In recent times, schools have begun to focus on issues of wellbeing, engaging with ideas from various fields such as positive psychology. It is in this context that there is a growing interest in humility, rather than this interest having emerged from debates in moral philosophy and moral education. However, to the extent that education for wellbeing initiatives might promote humility as a virtue, it is important to address the extent to which it can be considered as good. This paper critically explores the shift of humility from vice to virtue in the west with the advent of Christianity. Drawing on historical, religious, and philosophical sources, the status of humility as a moral good is brought into question. It is argued that humility can only be understood, like other virtues, within historical, political, and social context. Thus, it is in how humility is operationalised in contexts of social relations that we can evaluate its moral worth. As such, we suggest that educators and schools should take account of the contingent nature of humility, its paradoxes and politics, rather than promoting it as an unquestionable good. Copyright © 2022 Philosophy of Education Society of Australasia.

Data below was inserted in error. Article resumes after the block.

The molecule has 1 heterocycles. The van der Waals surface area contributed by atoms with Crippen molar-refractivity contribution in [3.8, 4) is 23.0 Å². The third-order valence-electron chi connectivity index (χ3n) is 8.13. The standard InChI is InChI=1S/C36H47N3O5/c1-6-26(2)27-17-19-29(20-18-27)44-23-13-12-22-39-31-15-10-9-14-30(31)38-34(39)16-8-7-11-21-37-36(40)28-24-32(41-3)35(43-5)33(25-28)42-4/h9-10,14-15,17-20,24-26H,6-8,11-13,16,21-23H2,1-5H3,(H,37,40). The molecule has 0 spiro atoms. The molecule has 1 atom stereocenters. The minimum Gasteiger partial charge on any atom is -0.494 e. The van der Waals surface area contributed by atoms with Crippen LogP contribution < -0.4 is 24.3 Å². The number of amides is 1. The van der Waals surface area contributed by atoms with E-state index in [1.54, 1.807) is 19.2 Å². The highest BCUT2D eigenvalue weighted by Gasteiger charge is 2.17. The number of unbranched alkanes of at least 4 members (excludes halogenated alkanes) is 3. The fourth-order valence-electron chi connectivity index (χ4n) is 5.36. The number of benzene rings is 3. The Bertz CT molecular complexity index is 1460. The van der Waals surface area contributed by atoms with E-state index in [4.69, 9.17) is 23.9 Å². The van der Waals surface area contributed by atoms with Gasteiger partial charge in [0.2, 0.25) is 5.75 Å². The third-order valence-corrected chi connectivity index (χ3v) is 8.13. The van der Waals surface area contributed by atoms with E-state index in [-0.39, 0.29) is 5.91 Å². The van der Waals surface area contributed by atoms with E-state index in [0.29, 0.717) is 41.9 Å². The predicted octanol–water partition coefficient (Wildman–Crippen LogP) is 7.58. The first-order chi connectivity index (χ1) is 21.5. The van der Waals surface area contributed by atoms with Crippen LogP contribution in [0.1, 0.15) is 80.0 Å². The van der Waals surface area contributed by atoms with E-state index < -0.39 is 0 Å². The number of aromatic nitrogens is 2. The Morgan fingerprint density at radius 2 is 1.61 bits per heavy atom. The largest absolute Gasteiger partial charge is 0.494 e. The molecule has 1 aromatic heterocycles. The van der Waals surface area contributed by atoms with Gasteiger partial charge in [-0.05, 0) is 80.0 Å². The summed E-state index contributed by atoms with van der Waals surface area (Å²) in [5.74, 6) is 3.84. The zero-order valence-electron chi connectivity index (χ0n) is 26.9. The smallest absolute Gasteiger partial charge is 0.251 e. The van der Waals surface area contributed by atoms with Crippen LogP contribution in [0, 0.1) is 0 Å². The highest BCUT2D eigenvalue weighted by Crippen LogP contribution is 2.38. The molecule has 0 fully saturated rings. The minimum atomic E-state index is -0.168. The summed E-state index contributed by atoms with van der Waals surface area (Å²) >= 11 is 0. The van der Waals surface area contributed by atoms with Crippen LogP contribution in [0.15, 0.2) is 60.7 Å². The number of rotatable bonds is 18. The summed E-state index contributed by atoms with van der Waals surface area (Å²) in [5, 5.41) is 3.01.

CitationChatelier, S., & Jackson, L. (2023). The politics of humility: Humility in historical Christian thought and its educational implications. Educational Philosophy and Theory, 55(2), 190-202. doi: 10.1080/00131857.2022.2081149
- Politics of humility
- Virtues in education
- Moral education